IoT remote monitoring of open-pit mines
Three out of five companies interested in remote monitoring for open-pit mines are already gathering data using wireless solutions, according to a poll by Worldsensing. But the poll, carried out as part of a webinar on Internet of Things (IoT) remote monitoring of open-pit mines, showed a third of respondents were still relying on manual methods for data capture, highlighting how mine operators have a way to go in improving monitoring efficiency.
Enhancing levels of safety and efficiency is crucial in mining as the sector sees soaring demand for minerals, predominantly resulting from the transition to cleaner energy sources. According to the accountancy and consulting firm PwC, the need for critical minerals is expected to grow over the next three decades, with some estimates suggesting that annual demand from clean energy technologies could top $400 billion by 2050.
“We’ve got rapidly expanding sites, we’ve got a workforce shortage,” commented Kelsey Kidd, North American sales manager at Worldsensing, in the webinar. “Data reliability is of the utmost importance at this point.”
Human error implicit with common manual monitoring techniques “is not going to be sustainable moving forward,” she added.
Meeting the need for reliable real-time data
Mining operators face the need for reliable real-time data to ensure the safety of workers on open-pit mines, while complying with a growing range of regulations, Kidd said. These challenges can all be addressed through secure long-range, low-power LoRa communications networks and devices that can be installed easily and scaled up to meet the growing needs of the mining operator.
Worldsensing’s technology platform for mines meets these requirements and can deliver cost savings on monitoring while improving the frequency and availability of data. The company’s monitoring solution uses on-premises or cloud-based network architectures to connect sensor-linked wireless data loggers that can last up to 10 years in the field thanks to their low power consumption.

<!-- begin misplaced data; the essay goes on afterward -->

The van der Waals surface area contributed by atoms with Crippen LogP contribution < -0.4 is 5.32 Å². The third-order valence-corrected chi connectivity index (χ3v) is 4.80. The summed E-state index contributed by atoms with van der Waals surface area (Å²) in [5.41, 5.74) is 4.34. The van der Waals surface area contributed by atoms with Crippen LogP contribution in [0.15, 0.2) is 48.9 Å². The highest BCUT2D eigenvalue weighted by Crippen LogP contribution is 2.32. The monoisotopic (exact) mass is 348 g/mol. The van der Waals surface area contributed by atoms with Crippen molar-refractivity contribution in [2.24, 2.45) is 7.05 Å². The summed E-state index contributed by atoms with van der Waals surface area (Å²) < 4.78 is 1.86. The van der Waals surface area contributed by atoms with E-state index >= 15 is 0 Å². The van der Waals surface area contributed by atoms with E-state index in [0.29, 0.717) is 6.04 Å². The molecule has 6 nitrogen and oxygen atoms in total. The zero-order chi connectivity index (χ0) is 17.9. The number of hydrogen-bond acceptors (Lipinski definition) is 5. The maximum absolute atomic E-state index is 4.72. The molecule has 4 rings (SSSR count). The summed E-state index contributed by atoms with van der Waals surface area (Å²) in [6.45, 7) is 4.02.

The loggers use long-range radio to transfer data up to nine miles to a gateway and the Connectivity Management Tool or CMT software that enables users to perform network health checks and provides data that may be forwarded for analysis by third-party software. When integrating the Worldsensing solution with their existing IT infrastructure or monitoring portfolio, mining owners and operators benefit from the widest integration capabilities available, making it easy to add legacy sensors and systems and new devices to the monitoring setup. Compared to manual monitoring, the monitoring solution allows open-pit mining operators to work with a safer and more cost-effective approach. Especially when it comes to installation and maintenance, more regular or real-time monitoring reduces time spent in the field to gather readings and supports data-driven actions resulting in quicker decision making.
Helping to improve health and safety
Reducing the need for engineers to carry out monitoring trips in the field helps to improve the health and safety of workers. Remote IoT monitoring is a useful complement to geospatial monitoring technologies such as total stations, ground-based radar or satellite, said Juan Pérez Arcas, Head of Instrumentation and Monitoring at Worldsensing.
“These techniques are mainly focused on collecting surface information,” said Pérez. “The other group, in-situ ground-based sensors, target parameters that are related to slope failure mechanisms.”
This makes ground-based IoT technologies vital for detecting early warning signals of failures in open-pit mines. “Considering these challenges and particularly the dimensions [of mines], the advantages are clear of using a low-power, wide-area network,” Pérez said.
To find out more, watch the webinar now.